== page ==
|Location||21 Prescot St, London, United Kingdom, E1 8BB|
Dr Lawrence Yang will be giving a lecture entitled Early detection of possible psychosis in young people: is Stigma linked with symptoms or the At Risk Identification.
The clinical high-risk state for psychosis syndrome (CHR) offers substantial potential benefits in identifying and treating at-risk youth at the earliest signs of psychosis.
Early treatment might lead to decreased symptoms, thus reducing stigma related to symptoms. However, stigma of the CHR state for psychosis designation could initiate further stigma through the label of risk for psychosis among identified young people.
We studied 170 CHR state for psychosis individuals in a major, NIH-funded longitudinal study at 3 US centres from 2012 to 2017.
Labelling-related measures of stigma (e.g., “shame of being identified as at psychosis-risk”) adapted to the CHR group, and a parallel measure of symptom-related stigma (e.g., “shame of the symptoms associated with CHR”) were administered.
These measures were examined in relation to outcomes such as self-esteem, quality of life, social functioning and loss of social networks.
We confirmed the conventional wisdom that stigma related to symptoms was somewhat more strongly associated with most outcomes when compared with stigma related to the risk-label.
Stigma related to symptoms remained a significant predictor of self-esteem, quality of life, and social network loss even after accounting for stigma related to the risk-label and the effects of covariates. Yet stigma related to the risk-label was still associated with several outcomes (self-esteem and social network loss) once we factored in stigma related to symptoms.
The lecture will place this study in the context of the knowns of stigma research.
Our findings indicate that CHR services should address stigma associated with symptoms quickly at first identification, given their negative impacts on outcomes.
Dr Yang will lead a discussion on how we might integrate best evidence into designing services for young people who may develop psychosis.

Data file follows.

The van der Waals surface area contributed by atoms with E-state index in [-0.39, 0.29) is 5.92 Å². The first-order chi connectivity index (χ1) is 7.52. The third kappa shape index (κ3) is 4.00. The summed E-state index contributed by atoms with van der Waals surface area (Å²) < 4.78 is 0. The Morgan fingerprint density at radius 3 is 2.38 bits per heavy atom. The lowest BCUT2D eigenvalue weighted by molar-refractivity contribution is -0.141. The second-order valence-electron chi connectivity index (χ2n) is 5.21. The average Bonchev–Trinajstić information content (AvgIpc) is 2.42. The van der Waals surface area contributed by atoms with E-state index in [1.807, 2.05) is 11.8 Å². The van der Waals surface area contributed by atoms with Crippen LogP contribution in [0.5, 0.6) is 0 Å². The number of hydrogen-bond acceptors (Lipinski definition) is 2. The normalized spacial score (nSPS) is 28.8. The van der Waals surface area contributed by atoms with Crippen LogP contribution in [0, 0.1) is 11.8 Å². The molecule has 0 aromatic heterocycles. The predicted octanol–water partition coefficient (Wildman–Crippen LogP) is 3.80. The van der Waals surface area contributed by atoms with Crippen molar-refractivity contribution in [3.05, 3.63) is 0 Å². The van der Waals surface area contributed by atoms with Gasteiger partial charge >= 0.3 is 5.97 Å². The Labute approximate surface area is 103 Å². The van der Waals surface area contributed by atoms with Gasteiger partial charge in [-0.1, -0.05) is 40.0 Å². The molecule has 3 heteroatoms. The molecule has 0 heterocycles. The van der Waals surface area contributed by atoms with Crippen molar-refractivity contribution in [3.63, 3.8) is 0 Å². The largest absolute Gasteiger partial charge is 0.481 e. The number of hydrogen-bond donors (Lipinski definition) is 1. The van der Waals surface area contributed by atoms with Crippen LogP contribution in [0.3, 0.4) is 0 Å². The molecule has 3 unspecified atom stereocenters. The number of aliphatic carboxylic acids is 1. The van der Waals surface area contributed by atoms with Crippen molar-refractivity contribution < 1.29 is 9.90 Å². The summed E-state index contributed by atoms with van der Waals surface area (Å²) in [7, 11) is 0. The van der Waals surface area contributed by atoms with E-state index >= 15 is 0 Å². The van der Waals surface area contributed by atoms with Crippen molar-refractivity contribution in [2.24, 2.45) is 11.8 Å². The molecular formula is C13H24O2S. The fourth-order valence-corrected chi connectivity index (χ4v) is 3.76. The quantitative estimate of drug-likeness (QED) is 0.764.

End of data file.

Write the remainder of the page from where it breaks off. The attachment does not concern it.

The event will take place at the Royal College of Psychiatrists, 21 Prescot Street, London E1 8BB. Take a look at a map and directions to help plan your journey.
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Dr. Lawrence Yang is an Associate Professor of Social and Behavioural Sciences at NYU- College of Global Public Health. Dr Yang directs the Global Mental Health and Stigma Program at the College of Global Public Health.He is also an Adjunct Associate Professor of Epidemiology at Columbia University, where he was faculty for 11 years.
Dr. Yang received his Ph.D. in clinical psychology from Boston University and completed his clinical training at Harvard Medical School. Dr. Yang’s research focuses on the social factors that influence course of schizophrenia, and he has received training in clinical psychology, anthropology, and psychiatric epidemiology.
First, from his National Institutes of Mental Health K-award, he has formulated theoretical work on how culture relates to stigma and implementing interventions for Chinese immigrants with psychosis in New York City. Second, Dr. Yang is PI of a 5-year National Institutes of Mental Health R01 grant examining the neurocognitive and social cognitive underpinnings of the new "clinical high risk state for psychosis" designation, a potentially transformative new syndrome to detect psychotic signs before symptoms develop into a full psychotic disorder. Third, Dr. Yang has extensive research in global mental health.
He has received an R01 examining the cognition in the ‘natural state’ of psychosis in a large untreated, community sample of individuals with psychosis (n=400), who have not yet received any antipsychotic medications, compared with a treated sample (n=400) and healthy controls (n=400) in China. He also leads an evaluation of barriers and facilitators to mental health intervention scale-up in Latin America (Chile, Brazil and Argentina) via a U19 National Institutes of Mental Health Hub Grant. He has over one hundred publications, including publications in the British Journal of Psychiatry and The Lancet. Dr. Yang has received eight Early Career Awards, six of which are national, for his work.